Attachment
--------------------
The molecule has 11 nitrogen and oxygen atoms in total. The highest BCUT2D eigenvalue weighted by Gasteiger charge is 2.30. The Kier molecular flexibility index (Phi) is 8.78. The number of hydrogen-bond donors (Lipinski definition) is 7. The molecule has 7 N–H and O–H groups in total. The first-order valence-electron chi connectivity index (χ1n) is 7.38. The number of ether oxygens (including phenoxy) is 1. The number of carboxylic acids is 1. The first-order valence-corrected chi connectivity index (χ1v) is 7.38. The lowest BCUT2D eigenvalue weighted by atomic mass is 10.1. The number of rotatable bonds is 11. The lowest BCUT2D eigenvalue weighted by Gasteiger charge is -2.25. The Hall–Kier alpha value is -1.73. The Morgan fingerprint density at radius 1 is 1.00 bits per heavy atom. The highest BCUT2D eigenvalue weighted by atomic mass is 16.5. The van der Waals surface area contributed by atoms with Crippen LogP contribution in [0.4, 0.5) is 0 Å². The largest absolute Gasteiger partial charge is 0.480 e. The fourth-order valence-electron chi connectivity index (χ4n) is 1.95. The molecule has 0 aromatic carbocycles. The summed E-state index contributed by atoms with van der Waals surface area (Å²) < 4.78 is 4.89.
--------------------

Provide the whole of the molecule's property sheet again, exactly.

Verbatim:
The molecule has 11 nitrogen and oxygen atoms in total. The highest BCUT2D eigenvalue weighted by Gasteiger charge is 2.30. The Kier molecular flexibility index (Phi) is 8.78. The number of hydrogen-bond donors (Lipinski definition) is 7. The molecule has 7 N–H and O–H groups in total. The first-order valence-electron chi connectivity index (χ1n) is 7.38. The number of ether oxygens (including phenoxy) is 1. The number of carboxylic acids is 1. The first-order valence-corrected chi connectivity index (χ1v) is 7.38. The lowest BCUT2D eigenvalue weighted by atomic mass is 10.1. The number of rotatable bonds is 11. The lowest BCUT2D eigenvalue weighted by Gasteiger charge is -2.25. The Hall–Kier alpha value is -1.73. The Morgan fingerprint density at radius 1 is 1.00 bits per heavy atom. The highest BCUT2D eigenvalue weighted by atomic mass is 16.5. The van der Waals surface area contributed by atoms with Crippen LogP contribution in [0.4, 0.5) is 0 Å². The largest absolute Gasteiger partial charge is 0.480 e. The fourth-order valence-electron chi connectivity index (χ4n) is 1.95. The molecule has 0 aromatic carbocycles. The summed E-state index contributed by atoms with van der Waals surface area (Å²) < 4.78 is 4.89.